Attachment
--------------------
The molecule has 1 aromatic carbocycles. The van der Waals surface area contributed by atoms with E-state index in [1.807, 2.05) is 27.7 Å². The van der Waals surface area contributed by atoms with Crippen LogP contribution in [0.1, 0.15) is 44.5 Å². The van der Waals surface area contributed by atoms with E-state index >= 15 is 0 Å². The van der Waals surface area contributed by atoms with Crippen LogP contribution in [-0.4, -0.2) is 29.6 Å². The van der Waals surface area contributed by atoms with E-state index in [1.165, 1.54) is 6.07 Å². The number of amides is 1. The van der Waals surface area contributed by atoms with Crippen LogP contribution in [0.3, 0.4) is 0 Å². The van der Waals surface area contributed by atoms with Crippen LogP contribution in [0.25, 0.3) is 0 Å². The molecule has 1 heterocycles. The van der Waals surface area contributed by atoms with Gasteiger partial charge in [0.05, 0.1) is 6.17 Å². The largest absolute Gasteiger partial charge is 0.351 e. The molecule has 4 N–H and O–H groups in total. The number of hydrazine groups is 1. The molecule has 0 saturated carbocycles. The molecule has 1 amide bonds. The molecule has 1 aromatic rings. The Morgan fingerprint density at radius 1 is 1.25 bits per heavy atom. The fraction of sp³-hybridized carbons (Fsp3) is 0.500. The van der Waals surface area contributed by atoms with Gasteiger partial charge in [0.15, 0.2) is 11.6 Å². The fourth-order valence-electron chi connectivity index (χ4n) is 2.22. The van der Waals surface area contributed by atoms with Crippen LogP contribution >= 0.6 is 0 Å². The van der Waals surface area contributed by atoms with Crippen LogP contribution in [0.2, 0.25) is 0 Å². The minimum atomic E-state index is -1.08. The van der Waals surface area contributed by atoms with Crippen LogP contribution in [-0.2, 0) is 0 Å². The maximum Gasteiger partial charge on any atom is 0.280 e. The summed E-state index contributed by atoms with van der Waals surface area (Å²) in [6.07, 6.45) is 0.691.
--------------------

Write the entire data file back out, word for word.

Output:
The molecule has 1 aromatic carbocycles. The van der Waals surface area contributed by atoms with E-state index in [1.807, 2.05) is 27.7 Å². The van der Waals surface area contributed by atoms with Crippen LogP contribution in [0.1, 0.15) is 44.5 Å². The van der Waals surface area contributed by atoms with E-state index >= 15 is 0 Å². The van der Waals surface area contributed by atoms with Crippen LogP contribution in [-0.4, -0.2) is 29.6 Å². The van der Waals surface area contributed by atoms with E-state index in [1.165, 1.54) is 6.07 Å². The number of amides is 1. The van der Waals surface area contributed by atoms with Crippen LogP contribution in [0.3, 0.4) is 0 Å². The van der Waals surface area contributed by atoms with Crippen LogP contribution in [0.25, 0.3) is 0 Å². The molecule has 1 heterocycles. The van der Waals surface area contributed by atoms with Gasteiger partial charge in [0.05, 0.1) is 6.17 Å². The largest absolute Gasteiger partial charge is 0.351 e. The molecule has 4 N–H and O–H groups in total. The number of hydrazine groups is 1. The molecule has 0 saturated carbocycles. The molecule has 1 amide bonds. The molecule has 1 aromatic rings. The Morgan fingerprint density at radius 1 is 1.25 bits per heavy atom. The fraction of sp³-hybridized carbons (Fsp3) is 0.500. The van der Waals surface area contributed by atoms with Gasteiger partial charge in [0.15, 0.2) is 11.6 Å². The fourth-order valence-electron chi connectivity index (χ4n) is 2.22. The van der Waals surface area contributed by atoms with Crippen LogP contribution >= 0.6 is 0 Å². The van der Waals surface area contributed by atoms with Crippen LogP contribution in [0.2, 0.25) is 0 Å². The minimum atomic E-state index is -1.08. The van der Waals surface area contributed by atoms with Crippen LogP contribution in [-0.2, 0) is 0 Å². The maximum Gasteiger partial charge on any atom is 0.280 e. The summed E-state index contributed by atoms with van der Waals surface area (Å²) in [6.07, 6.45) is 0.691.